Sunday, November 6, 2016

Is Dave a "Giant" Earthworm?

I loved this story this week about Dave the Giant Earthworm. The mind sort of boggles at a 40 cm worm. How did "he" get so big, people were all asking. There must be some limit to the maximum size an earthworm can reach, and helminthologists* have tried to find the upper limit by raising them in lab conditions optimized for growth. But they still have never seen one as big as Dave.

Outliers like Dave are extremely interesting. We often want to consider what the limits are on things like earthworm length because it helps us to define what an earthworm is. Finding one well outside the normal bounds of length seems pretty important. But is it? I mean, it's not like we're systematically sampling earthworms for size, and we've probably only been keeping track for maybe 100 years or so. So finding a great, big one will happen rarely, but it certainly doesn't mean that earthworms are getting bigger.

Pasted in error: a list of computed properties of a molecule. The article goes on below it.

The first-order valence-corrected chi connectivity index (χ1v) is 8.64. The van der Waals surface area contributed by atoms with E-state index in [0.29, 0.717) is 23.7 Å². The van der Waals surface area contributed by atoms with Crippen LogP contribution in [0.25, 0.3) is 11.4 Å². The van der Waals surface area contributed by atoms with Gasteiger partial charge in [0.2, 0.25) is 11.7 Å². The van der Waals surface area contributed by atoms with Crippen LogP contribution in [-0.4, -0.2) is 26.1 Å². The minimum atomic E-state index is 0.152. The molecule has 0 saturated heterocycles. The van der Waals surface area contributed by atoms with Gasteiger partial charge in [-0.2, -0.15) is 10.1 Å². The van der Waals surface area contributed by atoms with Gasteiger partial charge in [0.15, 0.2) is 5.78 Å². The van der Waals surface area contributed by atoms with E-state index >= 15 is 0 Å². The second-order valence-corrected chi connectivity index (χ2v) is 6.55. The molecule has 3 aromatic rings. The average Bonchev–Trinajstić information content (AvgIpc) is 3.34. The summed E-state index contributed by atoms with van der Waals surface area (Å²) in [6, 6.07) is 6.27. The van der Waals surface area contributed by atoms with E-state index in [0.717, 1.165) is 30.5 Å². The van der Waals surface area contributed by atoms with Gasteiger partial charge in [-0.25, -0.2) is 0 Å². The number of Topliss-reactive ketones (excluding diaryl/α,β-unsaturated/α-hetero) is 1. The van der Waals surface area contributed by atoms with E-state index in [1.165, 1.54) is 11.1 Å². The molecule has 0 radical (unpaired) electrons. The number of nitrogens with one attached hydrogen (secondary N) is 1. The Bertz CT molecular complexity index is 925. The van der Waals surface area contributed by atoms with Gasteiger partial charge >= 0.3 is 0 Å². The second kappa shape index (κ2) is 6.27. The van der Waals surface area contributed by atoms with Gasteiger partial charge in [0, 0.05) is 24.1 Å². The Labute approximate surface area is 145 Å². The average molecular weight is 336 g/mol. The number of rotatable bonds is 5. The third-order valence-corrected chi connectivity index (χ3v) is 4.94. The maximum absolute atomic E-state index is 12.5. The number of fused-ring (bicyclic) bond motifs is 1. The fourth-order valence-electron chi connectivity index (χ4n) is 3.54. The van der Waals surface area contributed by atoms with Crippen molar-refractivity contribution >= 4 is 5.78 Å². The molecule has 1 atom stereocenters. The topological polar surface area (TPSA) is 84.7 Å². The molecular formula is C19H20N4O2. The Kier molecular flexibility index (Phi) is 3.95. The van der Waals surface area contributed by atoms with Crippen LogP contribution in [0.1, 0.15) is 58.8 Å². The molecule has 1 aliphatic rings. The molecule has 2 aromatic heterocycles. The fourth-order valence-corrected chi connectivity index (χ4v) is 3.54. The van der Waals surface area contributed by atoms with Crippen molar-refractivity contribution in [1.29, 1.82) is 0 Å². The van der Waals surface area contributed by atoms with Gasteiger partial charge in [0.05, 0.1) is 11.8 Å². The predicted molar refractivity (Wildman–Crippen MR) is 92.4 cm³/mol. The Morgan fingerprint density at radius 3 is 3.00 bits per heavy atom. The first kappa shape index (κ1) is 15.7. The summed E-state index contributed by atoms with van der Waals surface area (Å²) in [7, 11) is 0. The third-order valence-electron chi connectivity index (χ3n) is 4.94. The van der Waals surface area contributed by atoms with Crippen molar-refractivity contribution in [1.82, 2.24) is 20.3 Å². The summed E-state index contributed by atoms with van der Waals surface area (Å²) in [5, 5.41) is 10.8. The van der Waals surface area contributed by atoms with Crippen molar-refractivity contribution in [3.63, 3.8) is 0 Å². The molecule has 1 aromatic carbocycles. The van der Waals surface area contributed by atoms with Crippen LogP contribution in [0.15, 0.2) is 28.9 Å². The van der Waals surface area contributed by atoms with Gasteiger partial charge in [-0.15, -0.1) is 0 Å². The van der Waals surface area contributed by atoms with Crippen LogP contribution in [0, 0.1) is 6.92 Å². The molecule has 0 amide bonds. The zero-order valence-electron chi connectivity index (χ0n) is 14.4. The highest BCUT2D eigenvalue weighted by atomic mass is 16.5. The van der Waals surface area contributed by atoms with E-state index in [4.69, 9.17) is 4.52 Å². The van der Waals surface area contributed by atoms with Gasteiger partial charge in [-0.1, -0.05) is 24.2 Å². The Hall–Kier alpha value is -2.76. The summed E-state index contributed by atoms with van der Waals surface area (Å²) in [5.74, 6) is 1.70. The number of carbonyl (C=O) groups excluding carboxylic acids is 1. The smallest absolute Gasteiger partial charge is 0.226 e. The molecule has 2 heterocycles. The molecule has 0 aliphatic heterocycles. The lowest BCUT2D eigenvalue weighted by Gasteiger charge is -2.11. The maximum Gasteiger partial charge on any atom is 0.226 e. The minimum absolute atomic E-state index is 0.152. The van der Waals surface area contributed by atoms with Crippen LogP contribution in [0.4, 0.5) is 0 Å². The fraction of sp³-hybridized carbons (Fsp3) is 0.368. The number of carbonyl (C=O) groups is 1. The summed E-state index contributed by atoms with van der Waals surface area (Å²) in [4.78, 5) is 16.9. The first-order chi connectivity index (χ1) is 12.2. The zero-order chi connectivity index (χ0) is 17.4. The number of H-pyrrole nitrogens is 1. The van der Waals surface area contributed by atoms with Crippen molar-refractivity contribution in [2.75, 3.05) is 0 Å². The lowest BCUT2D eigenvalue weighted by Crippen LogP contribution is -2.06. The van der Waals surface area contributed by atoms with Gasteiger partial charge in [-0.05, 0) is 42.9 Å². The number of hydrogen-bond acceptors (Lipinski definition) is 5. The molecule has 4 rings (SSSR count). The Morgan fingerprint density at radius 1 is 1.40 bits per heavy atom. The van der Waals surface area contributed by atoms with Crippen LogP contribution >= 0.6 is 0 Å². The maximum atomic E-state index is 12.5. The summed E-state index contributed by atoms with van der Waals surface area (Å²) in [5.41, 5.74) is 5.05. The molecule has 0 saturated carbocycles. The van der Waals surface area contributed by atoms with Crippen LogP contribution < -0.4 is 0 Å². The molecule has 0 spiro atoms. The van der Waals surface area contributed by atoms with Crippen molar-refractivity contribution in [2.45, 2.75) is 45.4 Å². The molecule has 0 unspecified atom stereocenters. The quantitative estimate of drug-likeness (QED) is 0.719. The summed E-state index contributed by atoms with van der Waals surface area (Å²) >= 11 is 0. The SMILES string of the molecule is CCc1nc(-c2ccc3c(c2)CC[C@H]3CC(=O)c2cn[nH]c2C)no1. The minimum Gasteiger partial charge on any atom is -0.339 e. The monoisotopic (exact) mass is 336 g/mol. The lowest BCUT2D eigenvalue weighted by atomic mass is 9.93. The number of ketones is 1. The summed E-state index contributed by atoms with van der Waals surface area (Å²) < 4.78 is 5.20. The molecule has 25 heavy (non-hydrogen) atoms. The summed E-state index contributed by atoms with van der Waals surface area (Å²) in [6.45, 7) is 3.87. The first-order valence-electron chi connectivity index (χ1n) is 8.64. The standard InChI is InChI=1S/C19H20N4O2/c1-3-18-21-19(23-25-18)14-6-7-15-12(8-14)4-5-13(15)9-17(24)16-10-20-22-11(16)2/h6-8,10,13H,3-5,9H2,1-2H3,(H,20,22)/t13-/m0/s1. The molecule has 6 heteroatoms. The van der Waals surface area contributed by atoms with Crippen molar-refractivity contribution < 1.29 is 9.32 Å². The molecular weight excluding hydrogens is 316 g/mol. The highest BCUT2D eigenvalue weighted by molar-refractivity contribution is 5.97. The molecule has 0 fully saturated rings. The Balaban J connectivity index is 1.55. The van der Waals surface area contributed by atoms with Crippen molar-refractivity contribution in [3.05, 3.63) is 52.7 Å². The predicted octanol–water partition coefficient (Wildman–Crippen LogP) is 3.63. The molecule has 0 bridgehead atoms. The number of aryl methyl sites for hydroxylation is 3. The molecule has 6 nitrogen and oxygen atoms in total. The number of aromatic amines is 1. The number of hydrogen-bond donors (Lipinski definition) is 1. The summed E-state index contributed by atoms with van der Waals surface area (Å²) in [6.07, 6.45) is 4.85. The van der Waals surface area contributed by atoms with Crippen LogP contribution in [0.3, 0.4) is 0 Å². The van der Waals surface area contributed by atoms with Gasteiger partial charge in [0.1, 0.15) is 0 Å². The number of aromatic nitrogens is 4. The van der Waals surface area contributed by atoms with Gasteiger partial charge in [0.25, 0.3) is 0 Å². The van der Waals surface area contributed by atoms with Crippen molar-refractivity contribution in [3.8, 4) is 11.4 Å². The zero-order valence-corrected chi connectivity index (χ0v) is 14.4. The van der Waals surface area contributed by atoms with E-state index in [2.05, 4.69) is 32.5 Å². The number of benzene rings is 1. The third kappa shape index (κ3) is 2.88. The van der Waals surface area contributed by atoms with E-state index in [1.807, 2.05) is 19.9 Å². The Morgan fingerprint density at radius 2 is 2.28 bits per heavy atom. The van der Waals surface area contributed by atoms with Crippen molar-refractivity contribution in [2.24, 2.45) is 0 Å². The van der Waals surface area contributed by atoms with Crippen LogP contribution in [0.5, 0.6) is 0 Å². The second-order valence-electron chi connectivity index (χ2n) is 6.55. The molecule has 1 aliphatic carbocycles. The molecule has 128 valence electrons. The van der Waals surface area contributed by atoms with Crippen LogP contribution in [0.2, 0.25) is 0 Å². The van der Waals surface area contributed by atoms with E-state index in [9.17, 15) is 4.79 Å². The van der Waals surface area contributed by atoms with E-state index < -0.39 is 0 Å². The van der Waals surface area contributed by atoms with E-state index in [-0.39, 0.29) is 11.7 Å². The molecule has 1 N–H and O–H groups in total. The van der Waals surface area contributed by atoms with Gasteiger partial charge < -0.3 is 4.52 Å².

The longer we observe something for, the more likely we are to see outliers like Dave. But the more observations we have, the better we are at characterizing a distribution overall. We might have been able to predict that a worm like Dave existed if we'd been able to see a distribution (a histogram) of existing observations of worm length. The next longest worm ever documented was 39.6 cm, so it isn't reaaallly that much longer than another worm we already knew about.

Still, 40 cm is a really long worm. I'm glad it made the news.

* I've since learned that helminthologists study parasitic worms, not earthworms. It's still a great word but I've apparently misused it here. They're called Oligochaeteologists!

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